The Lockheed Martin F-35 Lightning II programme's key contractors need to take a longer view on the Joint Strike Fighter effort, the US military's programme head, US Air Force Maj Gen Christopher Bogdan, says in a new criticism of the relationship between industry and its customer.
"What I see Lockheed and Pratt & Whitney doing today is behaving as if they are getting ready to sell me the very last F-35 and very last engine, and are trying to squeeze ever nickel out of that last engine and airplane," says Bogdan.
"The behaviour I want to see is that they are knowledgeable about selling me 3,000 airplanes and 4,000 engines. I want them to take the long view."
Bogdan made the critical comments during a media roundtable at the Avalon air show near Melbourne, Australia, on 27 February, after being asked about the relationship between Lockheed and the F-35's joint programme office (JPO). In September 2012, the official created a stir in defence aerospace circles by saying the relationship between the parties was at the lowest level he had ever seen it.
"Are [Lockheed and P&W] getting better? A little bit," he says. "Are they getting better at a rate I want to see them get better? No, not yet."
Bogdan notes that it took the JPO and P&W six months to negotiate the engine maker's fee for the F135s that will power the 35 aircraft within the programme's lot five contract for low-rate initial production, which was finalised in November 2012.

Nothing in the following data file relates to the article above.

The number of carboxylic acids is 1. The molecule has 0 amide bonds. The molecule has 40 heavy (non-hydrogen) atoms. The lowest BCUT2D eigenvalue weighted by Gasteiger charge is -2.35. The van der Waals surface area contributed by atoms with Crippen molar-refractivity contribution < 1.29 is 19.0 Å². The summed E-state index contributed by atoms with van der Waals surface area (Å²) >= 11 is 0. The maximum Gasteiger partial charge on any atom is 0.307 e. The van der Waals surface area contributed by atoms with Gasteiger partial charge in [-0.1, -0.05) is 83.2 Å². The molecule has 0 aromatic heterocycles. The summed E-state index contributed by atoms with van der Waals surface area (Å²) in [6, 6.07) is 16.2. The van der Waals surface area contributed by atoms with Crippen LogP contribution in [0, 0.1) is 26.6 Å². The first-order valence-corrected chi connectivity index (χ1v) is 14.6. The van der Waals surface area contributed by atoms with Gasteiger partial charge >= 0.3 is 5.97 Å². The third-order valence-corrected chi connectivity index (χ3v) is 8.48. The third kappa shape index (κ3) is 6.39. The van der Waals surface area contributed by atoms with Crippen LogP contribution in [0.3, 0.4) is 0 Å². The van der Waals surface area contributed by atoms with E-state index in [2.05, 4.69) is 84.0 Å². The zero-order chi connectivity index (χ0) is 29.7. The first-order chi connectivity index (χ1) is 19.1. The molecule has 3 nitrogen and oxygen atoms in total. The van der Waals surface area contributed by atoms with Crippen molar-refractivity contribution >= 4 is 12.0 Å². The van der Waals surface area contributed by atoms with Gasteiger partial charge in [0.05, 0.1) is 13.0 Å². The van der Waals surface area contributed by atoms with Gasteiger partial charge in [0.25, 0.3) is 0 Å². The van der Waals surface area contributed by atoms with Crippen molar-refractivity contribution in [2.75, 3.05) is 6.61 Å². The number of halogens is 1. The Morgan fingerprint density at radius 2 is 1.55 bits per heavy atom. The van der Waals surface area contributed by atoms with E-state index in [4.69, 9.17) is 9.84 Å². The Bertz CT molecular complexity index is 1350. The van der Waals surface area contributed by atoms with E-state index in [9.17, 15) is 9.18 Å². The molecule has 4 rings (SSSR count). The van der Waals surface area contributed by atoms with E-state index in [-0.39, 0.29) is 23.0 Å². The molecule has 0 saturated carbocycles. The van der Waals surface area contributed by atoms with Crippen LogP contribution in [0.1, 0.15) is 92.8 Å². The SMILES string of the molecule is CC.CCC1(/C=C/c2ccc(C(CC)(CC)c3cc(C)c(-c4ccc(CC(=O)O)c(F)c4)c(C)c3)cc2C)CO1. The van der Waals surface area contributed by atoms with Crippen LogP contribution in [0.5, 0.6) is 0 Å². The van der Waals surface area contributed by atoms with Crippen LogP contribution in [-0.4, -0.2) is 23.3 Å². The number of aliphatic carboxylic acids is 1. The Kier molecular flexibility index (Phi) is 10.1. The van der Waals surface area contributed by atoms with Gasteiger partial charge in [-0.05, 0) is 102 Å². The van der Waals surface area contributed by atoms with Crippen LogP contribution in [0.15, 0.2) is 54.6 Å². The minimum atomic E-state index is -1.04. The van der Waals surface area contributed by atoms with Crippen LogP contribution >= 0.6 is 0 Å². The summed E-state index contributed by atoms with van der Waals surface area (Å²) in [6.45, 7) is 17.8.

"The fundamental cause of the six-month delay was the fee they would earn," says Bogdan. "You would think that a company such as Pratt & Whitney that had just received the greatest Christmas gift you could ever get would act a little differently." This comment was made in reference to the US Congress's decision in 2011 to stop funding an alternative F-35 power plant, the F136, that was being jointly developed by General Electric and Rolls-Royce.
"I want them to behave as if they want to be around in 40 years," says Bogdan of the programme's lead contractors. "I want them to share risks, invest in cost reductions, and also invest in the relationship, so that in 40 years we want to them to be around. I'm not getting all that love yet."
Despite his renewed criticism of Lockheed and P&W, Bogdan says progress is being made to redress several of the problems that have plagued the programme, including software development, the pilots' helmet, and addressing other technical issues.
Lockheed did not respond to Flight International's request for a comment with regard to the official's statements.